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PaulLaidler
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Joined: 21 Feb 2005
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PostPosted: Mon Jul 08, 2019 2:16 pm    Post subject: Reply with quote

Yes thank you. This code also runs successfully with the new fix.
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StamK



Joined: 12 Oct 2016
Posts: 110

PostPosted: Thu Jul 11, 2019 11:25 am    Post subject: Reply with quote

The following code produces a strange warning under undef

Code:

SUBROUTINE A_CopyBytes (IAD1, IAD2, N)
  INTEGER(KIND=7) ::    IAD1, IAD2
   IF( N.LT.1 ) RETURN
   CALL MOVE@ (CCORE1(IAD1), CCORE1(IAD2), N)
 
END



Code:

0006) CALL MOVE@ (CCORE1(IAD1), CCORE1(IAD2), N)
WARNING - 362: Assigning a value of type CHARACTER(LEN=1) to a variable of type INTEGER(KIND=3) is a non-standard
    extension, use the TRANSFER intrinsic
WARNING - 362: Assigning a value of type CHARACTER(LEN=1) to a variable of type INTEGER(KIND=3) is a non-standard
    extension, use the TRANSFER intrinsic
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StamK



Joined: 12 Oct 2016
Posts: 110

PostPosted: Thu Jul 11, 2019 11:27 am    Post subject: Reply with quote

Wanted to add that also adding

Code:

  INTRINSIC CCORE1


doesn't solve the issue.
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PaulLaidler
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Joined: 21 Feb 2005
Posts: 6002
Location: Salford, UK

PostPosted: Thu Jul 11, 2019 12:59 pm    Post subject: Reply with quote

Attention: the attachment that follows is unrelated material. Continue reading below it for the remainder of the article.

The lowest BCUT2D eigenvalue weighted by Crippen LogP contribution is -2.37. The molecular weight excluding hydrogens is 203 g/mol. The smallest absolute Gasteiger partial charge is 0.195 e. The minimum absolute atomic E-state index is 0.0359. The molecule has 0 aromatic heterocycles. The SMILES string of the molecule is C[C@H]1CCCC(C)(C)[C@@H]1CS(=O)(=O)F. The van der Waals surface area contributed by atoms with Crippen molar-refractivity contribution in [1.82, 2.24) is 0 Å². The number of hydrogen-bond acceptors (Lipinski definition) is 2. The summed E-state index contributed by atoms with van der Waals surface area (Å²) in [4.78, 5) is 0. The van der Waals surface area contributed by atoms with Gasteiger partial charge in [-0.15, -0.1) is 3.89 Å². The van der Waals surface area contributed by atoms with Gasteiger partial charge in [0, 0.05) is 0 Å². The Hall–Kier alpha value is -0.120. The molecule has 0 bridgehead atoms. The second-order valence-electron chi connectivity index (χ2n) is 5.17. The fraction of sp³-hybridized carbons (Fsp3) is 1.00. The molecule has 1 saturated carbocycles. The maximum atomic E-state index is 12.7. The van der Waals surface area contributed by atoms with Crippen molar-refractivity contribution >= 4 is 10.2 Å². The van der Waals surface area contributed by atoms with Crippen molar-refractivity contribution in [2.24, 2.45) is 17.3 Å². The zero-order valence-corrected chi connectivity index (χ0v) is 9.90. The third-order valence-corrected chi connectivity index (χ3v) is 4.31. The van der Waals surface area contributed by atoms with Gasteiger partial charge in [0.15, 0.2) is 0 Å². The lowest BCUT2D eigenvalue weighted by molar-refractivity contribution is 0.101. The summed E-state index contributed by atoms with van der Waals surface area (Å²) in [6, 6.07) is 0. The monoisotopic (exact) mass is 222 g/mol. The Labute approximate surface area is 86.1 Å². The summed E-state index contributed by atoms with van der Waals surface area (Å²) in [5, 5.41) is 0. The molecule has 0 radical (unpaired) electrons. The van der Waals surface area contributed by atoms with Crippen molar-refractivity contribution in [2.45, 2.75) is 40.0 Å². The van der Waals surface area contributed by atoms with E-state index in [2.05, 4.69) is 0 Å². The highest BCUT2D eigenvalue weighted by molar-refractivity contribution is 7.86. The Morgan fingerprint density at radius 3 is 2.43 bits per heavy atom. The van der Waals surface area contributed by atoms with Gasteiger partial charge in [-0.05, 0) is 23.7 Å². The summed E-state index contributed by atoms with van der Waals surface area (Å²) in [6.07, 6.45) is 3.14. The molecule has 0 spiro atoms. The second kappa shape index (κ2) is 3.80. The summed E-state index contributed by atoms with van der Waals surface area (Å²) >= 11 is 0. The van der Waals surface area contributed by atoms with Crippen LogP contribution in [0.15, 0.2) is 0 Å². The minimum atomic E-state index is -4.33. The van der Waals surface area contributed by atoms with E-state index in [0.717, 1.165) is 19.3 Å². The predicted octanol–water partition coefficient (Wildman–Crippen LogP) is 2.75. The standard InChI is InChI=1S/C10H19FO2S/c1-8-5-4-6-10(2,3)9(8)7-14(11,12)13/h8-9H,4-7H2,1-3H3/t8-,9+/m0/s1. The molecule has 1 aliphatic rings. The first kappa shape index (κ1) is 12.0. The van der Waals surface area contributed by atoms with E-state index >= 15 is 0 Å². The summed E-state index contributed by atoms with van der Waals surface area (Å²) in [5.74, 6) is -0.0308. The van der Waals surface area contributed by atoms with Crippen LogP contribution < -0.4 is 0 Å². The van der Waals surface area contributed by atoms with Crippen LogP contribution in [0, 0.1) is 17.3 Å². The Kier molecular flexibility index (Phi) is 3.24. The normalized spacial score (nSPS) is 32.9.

The warning is benign and relates to a more general case rather than this unusual and strangely convoluted construction. On the face of it a direct call to MOVE@ would be simpler (or indeed TRANSFER to be standard conforming).

Code:
SUBROUTINE A_CopyBytes (IAD1, IAD2, N)
  INTEGER(KIND=7) ::    IAD1, IAD2
   IF( N.LT.1 ) RETURN
   CALL MOVE@(CCORE1(IAD1), CCORE1(IAD2), N)
END

program main
 integer iad1,iad2
 iad1 = 42
 call A_CopyBytes(LOC(iad1), LOC(iad2), 4)
 print*, iad2
 iad2 = 0
 CALL MOVE@(iad1, iad2, 4)
 print*, iad2
end
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StamK



Joined: 12 Oct 2016
Posts: 110

PostPosted: Thu Jul 11, 2019 1:16 pm    Post subject: Reply with quote

Thanks Paul. I presume that with UNDEF it thinks CCORE1 is a character? So that this is a bug, albeit a benign one.

Regarding the previous (pointer related) bug that you fixed, it still is not fully fixed and it still crashes - but more deep inside a large program and not in the simple program. We are packaging a program to send over and you/Robert hopefully soon can have a look at it.

Thanks
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mecej4



Joined: 31 Oct 2006
Posts: 1181

PostPosted: Thu Jul 11, 2019 2:20 pm    Post subject: Reply with quote

CCORE1 is intrinsic and of type character, as you can see in the FTN95.CHM file or on the online help pages. If you do not specify /check, /undef or another option that implies /check, no warnings are issued if actual arguments are of different types than expected.

Since MOVE@ is agnostic to argument types, why do you need to apply CCORE1 to the actual arguments? That is, as Paul already indicated, why not simply write CALL MOVE@(IAD1,IAD2,N)?
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StamK



Joined: 12 Oct 2016
Posts: 110

PostPosted: Thu Jul 11, 2019 2:34 pm    Post subject: Reply with quote

I meant it thinks the second CCORE1 is an integer(kind=3) - of course CCORE1 is a character. As an example, if you do /undef to the example from the Ftn95 documentation below, it will give you the warning above!

https://www.silverfrost.com/ftn95-help/clearwinp/library/copy_from_clipboard_.aspx
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PaulLaidler
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Joined: 21 Feb 2005
Posts: 6002
Location: Salford, UK

PostPosted: Thu Jul 11, 2019 3:38 pm    Post subject: Reply with quote

This particular warning is normally very useful but in this unusual construction it is false. I have not added this to the list of things to fix because the context is so unusual and is unlikely to reoccur.

Just to clarify, most of the issues that StamK has raised relate the checking options within /CHECK. It just happens that /UNDEF and similar options imply /CHECK.